Natchez coach sees cougar on the Trace
Published 11:28 am Wednesday, June 14, 2023
MADISON — After going to Yellowstone National Park for summer vacation, the Freemans finally saw a cougar Wednesday morning. They were on a trip to Madison driving down the Natchez Trace when one ran out in front of Adams County Christian School Basketball Coach Matthew Freeman around mile markers 45 and 46.
“It was 100 percent a Cougar,” Freeman said. “It couldn’t have been more than 50 yards from me. It was a very light tan. It wasn’t black and it didn’t have any spots. The tail was three feet long. It took three steps and was across the road. It was moving with a long stride. No other animal is like that. I know what a bobcat looks like.”
He said on their trip to Yellowstone they had looked for mountain lions and wolves. The ears on the cougar ruled out any possibility of it being a fox, Freeman said. Its tail was long and not big and bushy.
Freeman posted his story on Facebook to see if other people had seen any. Several people replied saying they had including ACCS football coach Seth Swilley who Freeman said was a bigger hunter and sportsman than he is. The responses gave him confidence in what he saw.
“I have always been skeptical. I know there are so many game cameras and if there are cougars or panthers they would pop up,” Freeman said. “I saw it with my eyes and no one will be able to convince me know that we don’t have any. I’m always skeptical about this stuff but it was definitely a cougar.”
Rumors of panther sightings, stories and tales are passed around in Mississippi but the Mississippi Department of Wildlife, Fisheries and Parks has never reported an official sighting. There are some confirmed sightings of cougars in Tennessee and in Arkansas. Florida and Texas also have populations of cougars or panthers. In 2016, Louisiana had a confirmed sighting of a cougar near Morehouse Parish.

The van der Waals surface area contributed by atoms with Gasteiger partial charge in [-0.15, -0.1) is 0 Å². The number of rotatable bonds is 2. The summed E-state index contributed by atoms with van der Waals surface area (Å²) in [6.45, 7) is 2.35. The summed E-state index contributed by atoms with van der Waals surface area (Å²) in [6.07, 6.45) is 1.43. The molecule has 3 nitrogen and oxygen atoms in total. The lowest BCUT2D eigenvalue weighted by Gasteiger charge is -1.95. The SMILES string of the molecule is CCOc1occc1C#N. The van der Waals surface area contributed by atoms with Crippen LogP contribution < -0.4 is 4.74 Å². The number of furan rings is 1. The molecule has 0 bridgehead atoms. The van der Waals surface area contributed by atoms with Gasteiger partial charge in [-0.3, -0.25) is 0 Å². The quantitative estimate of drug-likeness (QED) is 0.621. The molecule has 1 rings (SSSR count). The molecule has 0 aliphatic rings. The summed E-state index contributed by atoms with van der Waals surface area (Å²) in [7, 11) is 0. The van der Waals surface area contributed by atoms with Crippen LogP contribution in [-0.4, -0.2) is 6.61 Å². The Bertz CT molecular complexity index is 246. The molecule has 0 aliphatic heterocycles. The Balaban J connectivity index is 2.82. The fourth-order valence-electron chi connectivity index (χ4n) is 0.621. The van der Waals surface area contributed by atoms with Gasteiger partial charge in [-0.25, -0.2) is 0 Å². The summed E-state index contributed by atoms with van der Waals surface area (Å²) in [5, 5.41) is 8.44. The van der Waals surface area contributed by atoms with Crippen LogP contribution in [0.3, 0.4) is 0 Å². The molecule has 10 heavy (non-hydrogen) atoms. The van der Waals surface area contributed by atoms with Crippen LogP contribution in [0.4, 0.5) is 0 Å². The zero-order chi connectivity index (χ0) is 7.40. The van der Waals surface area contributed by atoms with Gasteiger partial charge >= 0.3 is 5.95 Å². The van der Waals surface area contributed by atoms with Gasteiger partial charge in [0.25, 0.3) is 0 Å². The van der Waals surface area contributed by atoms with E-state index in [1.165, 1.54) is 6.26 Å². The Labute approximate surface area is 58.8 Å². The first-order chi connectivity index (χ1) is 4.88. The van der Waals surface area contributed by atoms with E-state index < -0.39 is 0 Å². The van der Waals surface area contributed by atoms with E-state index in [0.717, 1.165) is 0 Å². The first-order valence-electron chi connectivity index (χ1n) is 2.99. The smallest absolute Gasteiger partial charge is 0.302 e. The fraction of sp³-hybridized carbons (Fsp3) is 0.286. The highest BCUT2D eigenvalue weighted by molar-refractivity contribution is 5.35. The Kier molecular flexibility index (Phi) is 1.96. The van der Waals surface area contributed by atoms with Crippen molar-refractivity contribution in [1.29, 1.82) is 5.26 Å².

Mississippi State Extension Service Assistant Professor Leslie M. Burger wrote an article in 2016 about the history of black bears and panthers in Mississippi. Black bears have made a comeback in recent years along the Mississippi River in the delta from bears moving over from Arkansas and Louisiana.
Panthers, also known as cougars or Mountain Lions, and black bears once had healthy populations in Mississippi back when the state was covered in forests and swamps and before humans clear cut timber for farming purposes, she wrote.
Bears were hunted close to extinction and panthers were forced out of the state due to over hunting and habitat loss. Panther populations reside in Florida, Texas and other states out west according to Burger’s article.
Solitary big cat sightings “are common in the southeast,” Burger wrote. “Sightings could be attributed to misidentification, released exotic pets or (rarely) animals passing through from places like Texas where lions still live.”
MDWFP says people can send a photo of a sighting to their regional office or the Jackson office and a biologist can come out and investigate the sighting.
Have you recently spotted a black panther or have other rare sightings of animals on your trail cam? Contact The Natchez Democrat at hunter.cloud@dailyleader to share your story.